Because we all need some meditative music to get away from all the talking this year. Enjoy. https://blog.prodigalpaul.com/epiphany-mixtape/
William Shakespeare’s The Merchant of Venice, V.1
I’ll be honest, one of the reasons why I love Lent and the Church Calendar is because it is a helpful corrective for my own personal lack of personal discipline. I’m not especially skilled at putting together my own structure, and so I really flourish when structure and pattern is placed on me from the outside.
This is especially true with spiritual practices. To engage with a Church season like Lent, I often need to give myself a blog series to keep me thinking on a theme for the season (see above, under “Lenten Posts“). I really do well with reading plans, prayerbooks, music albums, etc. If you find yourself in the same boat, here are some resources for this year’s Lent that some of you may find helpful.
I like to think I listen to really good music–and I do. My most recent listens have been Sufjan’s Carrie & Lowell, Mozart’s Requiem, Miles Davis’ A Kind of Blue, Fugees’ The Score, and Taylor Swift’s 1989. But I also have a secret, closeted (until now) habit of listening to Christian Praise music on my own.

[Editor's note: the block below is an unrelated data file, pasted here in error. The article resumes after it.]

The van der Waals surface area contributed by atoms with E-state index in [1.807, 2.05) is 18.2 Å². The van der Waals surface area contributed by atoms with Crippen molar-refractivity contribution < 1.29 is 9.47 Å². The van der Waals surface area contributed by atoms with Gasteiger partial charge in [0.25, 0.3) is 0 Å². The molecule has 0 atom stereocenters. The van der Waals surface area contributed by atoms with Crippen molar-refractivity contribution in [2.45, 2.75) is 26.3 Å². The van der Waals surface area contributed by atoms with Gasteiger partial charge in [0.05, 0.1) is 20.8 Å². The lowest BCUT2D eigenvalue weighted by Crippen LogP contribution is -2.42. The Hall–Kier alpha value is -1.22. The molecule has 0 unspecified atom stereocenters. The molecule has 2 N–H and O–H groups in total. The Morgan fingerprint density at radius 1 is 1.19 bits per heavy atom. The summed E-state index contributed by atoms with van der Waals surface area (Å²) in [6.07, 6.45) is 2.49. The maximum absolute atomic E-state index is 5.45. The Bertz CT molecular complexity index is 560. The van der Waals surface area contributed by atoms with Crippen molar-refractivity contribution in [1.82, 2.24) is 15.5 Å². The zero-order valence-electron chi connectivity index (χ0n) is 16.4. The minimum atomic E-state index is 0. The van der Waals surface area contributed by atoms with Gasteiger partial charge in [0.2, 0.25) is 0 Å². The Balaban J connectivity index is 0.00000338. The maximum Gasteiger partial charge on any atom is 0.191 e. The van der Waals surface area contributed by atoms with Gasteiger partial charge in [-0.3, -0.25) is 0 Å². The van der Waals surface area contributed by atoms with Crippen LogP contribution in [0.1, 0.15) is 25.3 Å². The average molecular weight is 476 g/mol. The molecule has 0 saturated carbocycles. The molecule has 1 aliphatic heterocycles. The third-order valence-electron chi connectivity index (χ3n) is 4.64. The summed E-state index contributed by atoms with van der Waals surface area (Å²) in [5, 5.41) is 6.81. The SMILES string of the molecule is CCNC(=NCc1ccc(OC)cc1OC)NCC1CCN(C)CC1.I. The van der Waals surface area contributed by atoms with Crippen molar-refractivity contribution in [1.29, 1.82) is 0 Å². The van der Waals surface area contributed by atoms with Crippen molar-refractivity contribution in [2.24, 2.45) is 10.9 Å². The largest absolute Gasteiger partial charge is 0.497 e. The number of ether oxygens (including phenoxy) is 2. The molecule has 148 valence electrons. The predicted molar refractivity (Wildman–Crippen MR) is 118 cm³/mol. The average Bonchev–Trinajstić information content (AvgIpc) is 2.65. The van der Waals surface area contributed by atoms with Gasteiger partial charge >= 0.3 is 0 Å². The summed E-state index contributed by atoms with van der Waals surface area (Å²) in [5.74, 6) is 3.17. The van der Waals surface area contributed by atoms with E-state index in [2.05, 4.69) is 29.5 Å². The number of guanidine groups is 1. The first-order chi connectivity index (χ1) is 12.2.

One of my favorite more recent songs is called “10,000 Reasons (Bless the Lord)” by the Australian artist Matt Redman (video below). We sing it at my church, and I listen to it on my own. It’s one of the better contemporary worship songs out there, but there is a grave grammatical error in the song that, for at least me, colors my experience of this song in a distracting way. Here’s the chorus of the song:
Bless the Lord oh my soul, Oh my soul
Worship his holy name
Sing like never before, Oh my soul
I’ll worship your holy name
Do you see it? Yes, there is an odd tense change from present imperative verbs to a future verb in the last line, but that’s not what I’m talking about.
Rather, it’s that the first three lines are speaking to one’s soul about God, and then it says “I’ll worship your holy name”. Who is being spoken to? Throughout the chorus, the singer is speaking to their own soul, telling their soul to worship God, and then it jumps to second person.
I know, I know, the song’s intention is to turn to worshipping God, but grammatically, it is offering this worship to one’s own soul. And I think this matters for several reasons.